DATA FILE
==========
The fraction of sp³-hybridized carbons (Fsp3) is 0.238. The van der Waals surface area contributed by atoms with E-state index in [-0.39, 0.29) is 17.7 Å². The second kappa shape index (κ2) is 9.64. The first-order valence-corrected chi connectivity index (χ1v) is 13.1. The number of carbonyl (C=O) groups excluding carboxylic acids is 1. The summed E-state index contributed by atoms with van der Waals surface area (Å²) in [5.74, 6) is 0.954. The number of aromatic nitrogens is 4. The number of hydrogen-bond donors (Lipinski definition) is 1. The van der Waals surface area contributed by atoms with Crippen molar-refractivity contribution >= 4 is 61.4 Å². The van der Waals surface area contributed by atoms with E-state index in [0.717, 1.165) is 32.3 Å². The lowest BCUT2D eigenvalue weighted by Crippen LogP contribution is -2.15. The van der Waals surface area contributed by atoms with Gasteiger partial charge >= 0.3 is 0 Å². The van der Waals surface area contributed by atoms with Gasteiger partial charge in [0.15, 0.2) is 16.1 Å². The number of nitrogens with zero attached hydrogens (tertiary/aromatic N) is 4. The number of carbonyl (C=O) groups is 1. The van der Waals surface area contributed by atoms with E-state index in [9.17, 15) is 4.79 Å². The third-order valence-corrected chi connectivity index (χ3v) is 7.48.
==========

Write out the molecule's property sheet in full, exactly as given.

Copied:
The fraction of sp³-hybridized carbons (Fsp3) is 0.238. The van der Waals surface area contributed by atoms with E-state index in [-0.39, 0.29) is 17.7 Å². The second kappa shape index (κ2) is 9.64. The first-order valence-corrected chi connectivity index (χ1v) is 13.1. The number of carbonyl (C=O) groups excluding carboxylic acids is 1. The summed E-state index contributed by atoms with van der Waals surface area (Å²) in [5.74, 6) is 0.954. The number of aromatic nitrogens is 4. The number of hydrogen-bond donors (Lipinski definition) is 1. The van der Waals surface area contributed by atoms with Crippen molar-refractivity contribution >= 4 is 61.4 Å². The van der Waals surface area contributed by atoms with E-state index in [0.717, 1.165) is 32.3 Å². The lowest BCUT2D eigenvalue weighted by Crippen LogP contribution is -2.15. The van der Waals surface area contributed by atoms with Gasteiger partial charge >= 0.3 is 0 Å². The van der Waals surface area contributed by atoms with Gasteiger partial charge in [0.15, 0.2) is 16.1 Å². The number of nitrogens with zero attached hydrogens (tertiary/aromatic N) is 4. The number of carbonyl (C=O) groups is 1. The van der Waals surface area contributed by atoms with E-state index in [9.17, 15) is 4.79 Å². The third-order valence-corrected chi connectivity index (χ3v) is 7.48.